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Oxford Companion to Food

Oxford Companion to Food

By Alan Davidson

Published 2014

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whey the watery part of milk which is separated from the solid curds in cheese-making, is something of which the world has much too much. Yet, if better ways of utilizing it could be found, this surplus whey could be a valuable source of nutrition. Almost a third of the proteins in milk are left in the whey, as well as all the sugar.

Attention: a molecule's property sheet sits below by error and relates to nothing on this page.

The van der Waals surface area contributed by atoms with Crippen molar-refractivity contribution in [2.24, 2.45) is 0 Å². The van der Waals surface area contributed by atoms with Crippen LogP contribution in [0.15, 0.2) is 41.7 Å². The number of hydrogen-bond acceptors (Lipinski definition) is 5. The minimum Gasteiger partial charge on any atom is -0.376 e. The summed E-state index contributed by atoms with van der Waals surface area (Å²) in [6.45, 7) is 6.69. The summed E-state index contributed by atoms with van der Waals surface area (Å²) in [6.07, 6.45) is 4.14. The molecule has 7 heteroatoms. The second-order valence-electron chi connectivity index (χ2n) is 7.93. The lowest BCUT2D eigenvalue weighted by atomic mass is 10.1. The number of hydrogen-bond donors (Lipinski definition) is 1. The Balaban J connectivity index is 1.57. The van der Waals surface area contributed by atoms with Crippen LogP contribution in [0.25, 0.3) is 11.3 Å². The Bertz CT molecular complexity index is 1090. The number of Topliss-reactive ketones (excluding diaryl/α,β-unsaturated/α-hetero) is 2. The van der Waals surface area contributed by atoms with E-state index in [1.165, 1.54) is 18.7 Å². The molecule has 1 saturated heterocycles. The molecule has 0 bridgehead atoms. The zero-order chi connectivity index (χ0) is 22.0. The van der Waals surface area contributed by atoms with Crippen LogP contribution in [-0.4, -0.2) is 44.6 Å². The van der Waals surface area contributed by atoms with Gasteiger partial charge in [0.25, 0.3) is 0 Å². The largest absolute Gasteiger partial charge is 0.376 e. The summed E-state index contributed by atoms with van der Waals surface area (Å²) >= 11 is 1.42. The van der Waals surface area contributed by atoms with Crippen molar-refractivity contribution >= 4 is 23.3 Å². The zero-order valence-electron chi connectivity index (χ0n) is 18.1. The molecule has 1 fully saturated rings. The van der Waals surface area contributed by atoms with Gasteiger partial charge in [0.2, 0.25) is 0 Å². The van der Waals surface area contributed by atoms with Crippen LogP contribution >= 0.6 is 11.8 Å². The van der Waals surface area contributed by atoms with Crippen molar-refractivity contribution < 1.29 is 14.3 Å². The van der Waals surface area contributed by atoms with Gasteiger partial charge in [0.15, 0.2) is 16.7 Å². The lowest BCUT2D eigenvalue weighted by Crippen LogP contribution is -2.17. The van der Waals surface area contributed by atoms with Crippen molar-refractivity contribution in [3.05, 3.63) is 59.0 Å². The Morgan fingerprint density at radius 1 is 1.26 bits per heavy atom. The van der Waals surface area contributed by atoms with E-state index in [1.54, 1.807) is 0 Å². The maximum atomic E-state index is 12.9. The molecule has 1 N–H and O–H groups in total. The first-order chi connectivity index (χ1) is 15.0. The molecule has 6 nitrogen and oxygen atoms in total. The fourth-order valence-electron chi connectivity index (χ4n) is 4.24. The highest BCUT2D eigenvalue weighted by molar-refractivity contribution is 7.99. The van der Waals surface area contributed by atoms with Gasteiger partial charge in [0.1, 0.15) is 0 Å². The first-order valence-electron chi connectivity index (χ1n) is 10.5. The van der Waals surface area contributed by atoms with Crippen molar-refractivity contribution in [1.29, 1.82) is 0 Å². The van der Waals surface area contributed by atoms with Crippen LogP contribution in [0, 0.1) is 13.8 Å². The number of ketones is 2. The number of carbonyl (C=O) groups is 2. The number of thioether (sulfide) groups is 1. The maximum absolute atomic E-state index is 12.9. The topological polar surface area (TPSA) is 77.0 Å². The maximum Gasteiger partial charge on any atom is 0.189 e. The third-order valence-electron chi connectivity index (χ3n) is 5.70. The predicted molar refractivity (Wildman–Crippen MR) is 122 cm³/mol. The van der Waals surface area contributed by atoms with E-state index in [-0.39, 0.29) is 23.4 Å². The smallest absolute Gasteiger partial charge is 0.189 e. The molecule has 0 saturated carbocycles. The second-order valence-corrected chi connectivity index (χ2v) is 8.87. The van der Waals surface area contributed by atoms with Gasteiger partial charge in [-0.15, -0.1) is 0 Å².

The size of the problem is intractable: 10 kg (22 lb) of milk are needed, typically, to produce 1 kg (2.2 lb) of cheese. Between 6 and 9 kg (13–20 lb) of whey will be left over. The state of Wisconsin alone was reckoned not so long ago to produce half a million kg of cheese annually.